Migration Seen as Challenge and Opportunity
Cardinal Urges New Answers to More Complex Issues
| 2267 hits
NAIROBI, Kenya, JUNE 4, 2008 (Zenit.org).-The question of migration is both a challenge and an opportunity, and one that needs fresh answers in the face of new complexities, said Cardinal Renato Martino to the African Continental Congress.
The president of the Pontifical Council for Migrants and Travelers spoke Tuesday on the first day of the three-day meeting titled "Toward a Better Pastoral Care of Migrants and Refugees in Africa at the Dawn of the Third Millennium."
The congress, organized by the pontifical council and the Commission for Refugees, Migrants and Seafarers of the Kenyan episcopal conference, is being attended by representatives from more than 20 African nations, including bishops and pastoral care workers.
"It is true that the phenomenon of migration, both voluntary as well as forced, has always been part of human history," said the cardinal, "but recently it has assumed a structural and universal dimension, of ever more complex significance."
Because of this, he said, governments and international organizations are called to address this phenomenon and its "special challenges and opportunities."
Cardinal Martino acknowledge that the issue of migration is widely discussed and debated, but questioned whether it was "perceived in all its complexity."
He said governments focus "almost exclusively on strategies and mechanisms for the control and containment of these movements of people," and the media put "an excessive emphasis on the more tragic aspects of its human and social cost, namely, death, criminality, prostitution, political terrorism, extreme poverty."
One cannot speak of migration, the cardinal continued, and ignore the root causes, such as "extreme poverty, demographic imbalances, extremist nationalist tendencies, structural strikes, financial interdependence, hostility and violence against immigrants, fugitives and foreigners in general."
Cardinal Martino said he wanted to take advantage of the congress to reflect "once again on [the Church's] old and at the same time new universal message, mediated through pastoral initiatives, which demonstrate her maternal assistance in this sector."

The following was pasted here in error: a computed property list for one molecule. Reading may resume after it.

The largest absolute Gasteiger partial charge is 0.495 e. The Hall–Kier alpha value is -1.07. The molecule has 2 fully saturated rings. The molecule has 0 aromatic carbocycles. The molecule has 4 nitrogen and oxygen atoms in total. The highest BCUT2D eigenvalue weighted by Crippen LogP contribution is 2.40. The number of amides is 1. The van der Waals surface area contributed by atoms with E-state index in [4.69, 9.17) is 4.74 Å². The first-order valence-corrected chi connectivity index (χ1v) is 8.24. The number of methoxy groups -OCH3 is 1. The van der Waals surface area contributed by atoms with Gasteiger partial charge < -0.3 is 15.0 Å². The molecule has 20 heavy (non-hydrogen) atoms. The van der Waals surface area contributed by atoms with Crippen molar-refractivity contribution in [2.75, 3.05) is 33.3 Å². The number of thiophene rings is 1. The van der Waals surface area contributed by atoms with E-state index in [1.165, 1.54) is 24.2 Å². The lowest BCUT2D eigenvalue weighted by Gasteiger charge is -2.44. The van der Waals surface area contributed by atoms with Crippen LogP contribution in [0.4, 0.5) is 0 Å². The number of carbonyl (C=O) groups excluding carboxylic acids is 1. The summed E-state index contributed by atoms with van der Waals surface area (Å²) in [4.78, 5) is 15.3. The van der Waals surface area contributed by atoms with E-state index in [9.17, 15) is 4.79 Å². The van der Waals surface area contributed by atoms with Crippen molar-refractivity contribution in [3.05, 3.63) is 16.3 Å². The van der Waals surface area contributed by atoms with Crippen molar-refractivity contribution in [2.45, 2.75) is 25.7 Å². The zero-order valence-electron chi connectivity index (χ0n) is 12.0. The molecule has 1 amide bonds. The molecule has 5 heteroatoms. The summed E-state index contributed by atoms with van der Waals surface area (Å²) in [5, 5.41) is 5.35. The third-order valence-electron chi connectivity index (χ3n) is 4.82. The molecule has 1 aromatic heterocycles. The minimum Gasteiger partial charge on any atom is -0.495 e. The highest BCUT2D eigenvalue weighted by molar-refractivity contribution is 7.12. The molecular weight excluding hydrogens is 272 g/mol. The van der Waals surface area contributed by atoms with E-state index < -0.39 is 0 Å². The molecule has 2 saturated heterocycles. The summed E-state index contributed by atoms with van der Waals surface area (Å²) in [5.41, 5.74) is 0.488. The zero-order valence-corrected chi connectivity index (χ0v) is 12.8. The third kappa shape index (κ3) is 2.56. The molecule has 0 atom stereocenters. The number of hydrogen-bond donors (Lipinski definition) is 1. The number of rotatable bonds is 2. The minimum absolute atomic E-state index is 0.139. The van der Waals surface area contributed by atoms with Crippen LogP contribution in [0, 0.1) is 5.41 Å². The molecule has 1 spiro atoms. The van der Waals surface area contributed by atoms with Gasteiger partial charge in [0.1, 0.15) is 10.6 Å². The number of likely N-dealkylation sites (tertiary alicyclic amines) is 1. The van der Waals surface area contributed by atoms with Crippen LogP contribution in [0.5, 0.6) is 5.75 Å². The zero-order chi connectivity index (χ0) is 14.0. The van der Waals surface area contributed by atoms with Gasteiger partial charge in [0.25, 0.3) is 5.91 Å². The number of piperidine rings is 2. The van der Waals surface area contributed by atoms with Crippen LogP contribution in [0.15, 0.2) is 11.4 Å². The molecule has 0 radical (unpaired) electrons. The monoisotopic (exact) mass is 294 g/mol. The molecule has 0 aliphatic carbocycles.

"The Church is called to discover and to live in depth her Catholic dimension," he said. Its role is to give "a dynamic testimony of the Gospel, taking the message of universal communion to all nations, and a unity free from geographic, historical and cultural borders."
The cardinal said this mission "does not attempt to eliminate legitimate differences, but to make them a reality and to respect the legitimate identity of every person."
From this perspective, he continued, the Church fosters "attention to the culture and language of the foreigner, to promote his dignity and defend his fundamental rights," as well as the "'providential vision of migrations in the building of the kingdom, the concept of pentecostal communion which accepts all differences and the contribution of all, immigrants and refugees, to dialogue and peace among nations."
Cardinal Martino highlighted "the positive dimension of human migrations in the perspective of the specific pastoral action of the Church," expressed in the instruction "Erga Migrantes Caritas Christi," issued by the Pontifical Council for Migrants and Travelers in 2004. The document calls for "a new and inspired interpretation of the migratory phenomenon," described as a "challenge without precedents."
Documents such as "Exsul Familia," "Gaudium et Spes," "Pastoralis Migratorum Cura" and now "Erga Migrantes Caritas Christi," indicate "the continuity and relevance of the teaching of the Church, and its substantial contribution to the issues of migrations," the Vatican official recalled.
With "Erga Migrantes Caritas Christi," the prelate added, "the ecclesial community is called to become ever more conscious of its universal mission in the world and in history, before God and humanity, trusting that, in the end, migrants will be a vehicle of unity and peace in a world ever more united by ties of solidarity."
Cardinal Martino said the instruction seeks "to actualize the vision of the Church on the pastoral care of migrants," and "to give an ecclesial answer to the new pastoral needs of migrants."
He added that it urges the faithful to transform this phenomenon, which at present affects more than 200 million people, into "an opportunity of dialogue and mission in view of the New Evangelization."
Furthermore, "an ecumenical vision" of migration is necessary, said the cardinal, given that migrants might belong to other Christian confessions or other religions.
In this connection, one of the implicit topics in the whole instruction is that of dialogue, Cardinal Martino recalled.
He called it an "indispensable" and "non-negotiable element," given that migration implies the interaction of peoples and groups "at profoundly human, religious and cultural levels."
Dialogue is not in opposition to evangelization, said the cardinal. "The dialogue of life, which bears witness to Christian charity" also calls for "an opening."